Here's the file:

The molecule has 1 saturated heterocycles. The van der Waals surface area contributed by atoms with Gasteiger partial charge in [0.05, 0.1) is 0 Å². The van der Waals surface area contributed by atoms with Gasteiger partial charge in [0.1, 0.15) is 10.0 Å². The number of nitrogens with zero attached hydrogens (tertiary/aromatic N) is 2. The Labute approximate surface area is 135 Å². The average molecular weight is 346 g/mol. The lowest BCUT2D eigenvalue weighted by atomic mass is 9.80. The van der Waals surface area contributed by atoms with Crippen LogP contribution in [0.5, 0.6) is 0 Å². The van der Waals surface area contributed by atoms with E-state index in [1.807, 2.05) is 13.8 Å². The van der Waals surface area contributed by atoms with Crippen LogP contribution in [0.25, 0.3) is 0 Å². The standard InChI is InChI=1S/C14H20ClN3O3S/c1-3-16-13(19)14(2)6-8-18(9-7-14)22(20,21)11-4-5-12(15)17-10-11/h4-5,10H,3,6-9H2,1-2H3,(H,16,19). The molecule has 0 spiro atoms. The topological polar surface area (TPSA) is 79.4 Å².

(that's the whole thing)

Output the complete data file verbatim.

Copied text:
The molecule has 1 saturated heterocycles. The van der Waals surface area contributed by atoms with Gasteiger partial charge in [0.05, 0.1) is 0 Å². The van der Waals surface area contributed by atoms with Gasteiger partial charge in [0.1, 0.15) is 10.0 Å². The number of nitrogens with zero attached hydrogens (tertiary/aromatic N) is 2. The Labute approximate surface area is 135 Å². The average molecular weight is 346 g/mol. The lowest BCUT2D eigenvalue weighted by atomic mass is 9.80. The van der Waals surface area contributed by atoms with Crippen LogP contribution in [0.5, 0.6) is 0 Å². The van der Waals surface area contributed by atoms with E-state index in [1.807, 2.05) is 13.8 Å². The van der Waals surface area contributed by atoms with Crippen LogP contribution in [0.25, 0.3) is 0 Å². The standard InChI is InChI=1S/C14H20ClN3O3S/c1-3-16-13(19)14(2)6-8-18(9-7-14)22(20,21)11-4-5-12(15)17-10-11/h4-5,10H,3,6-9H2,1-2H3,(H,16,19). The molecule has 0 spiro atoms. The topological polar surface area (TPSA) is 79.4 Å².